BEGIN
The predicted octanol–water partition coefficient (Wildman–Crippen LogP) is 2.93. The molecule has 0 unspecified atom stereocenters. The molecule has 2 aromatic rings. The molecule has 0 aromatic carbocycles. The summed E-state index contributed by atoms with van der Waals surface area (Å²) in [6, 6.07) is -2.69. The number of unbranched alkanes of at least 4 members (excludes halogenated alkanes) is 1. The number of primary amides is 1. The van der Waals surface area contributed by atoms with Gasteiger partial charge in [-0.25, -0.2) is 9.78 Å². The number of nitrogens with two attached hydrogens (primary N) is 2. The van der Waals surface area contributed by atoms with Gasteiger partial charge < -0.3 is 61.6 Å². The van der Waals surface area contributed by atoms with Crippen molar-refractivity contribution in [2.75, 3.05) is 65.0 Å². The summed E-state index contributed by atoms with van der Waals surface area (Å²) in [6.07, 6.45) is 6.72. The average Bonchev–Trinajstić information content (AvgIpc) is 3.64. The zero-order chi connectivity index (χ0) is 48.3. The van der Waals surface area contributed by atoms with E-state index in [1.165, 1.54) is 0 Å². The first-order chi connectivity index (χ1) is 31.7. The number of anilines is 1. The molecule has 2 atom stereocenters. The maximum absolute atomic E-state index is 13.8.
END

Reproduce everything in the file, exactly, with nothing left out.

The predicted octanol–water partition coefficient (Wildman–Crippen LogP) is 2.93. The molecule has 0 unspecified atom stereocenters. The molecule has 2 aromatic rings. The molecule has 0 aromatic carbocycles. The summed E-state index contributed by atoms with van der Waals surface area (Å²) in [6, 6.07) is -2.69. The number of unbranched alkanes of at least 4 members (excludes halogenated alkanes) is 1. The number of primary amides is 1. The van der Waals surface area contributed by atoms with Gasteiger partial charge in [-0.25, -0.2) is 9.78 Å². The number of nitrogens with two attached hydrogens (primary N) is 2. The van der Waals surface area contributed by atoms with Gasteiger partial charge < -0.3 is 61.6 Å². The van der Waals surface area contributed by atoms with Crippen molar-refractivity contribution in [2.75, 3.05) is 65.0 Å². The summed E-state index contributed by atoms with van der Waals surface area (Å²) in [6.07, 6.45) is 6.72. The average Bonchev–Trinajstić information content (AvgIpc) is 3.64. The zero-order chi connectivity index (χ0) is 48.3. The van der Waals surface area contributed by atoms with E-state index in [1.165, 1.54) is 0 Å². The first-order chi connectivity index (χ1) is 31.7. The number of anilines is 1. The molecule has 2 atom stereocenters. The maximum absolute atomic E-state index is 13.8.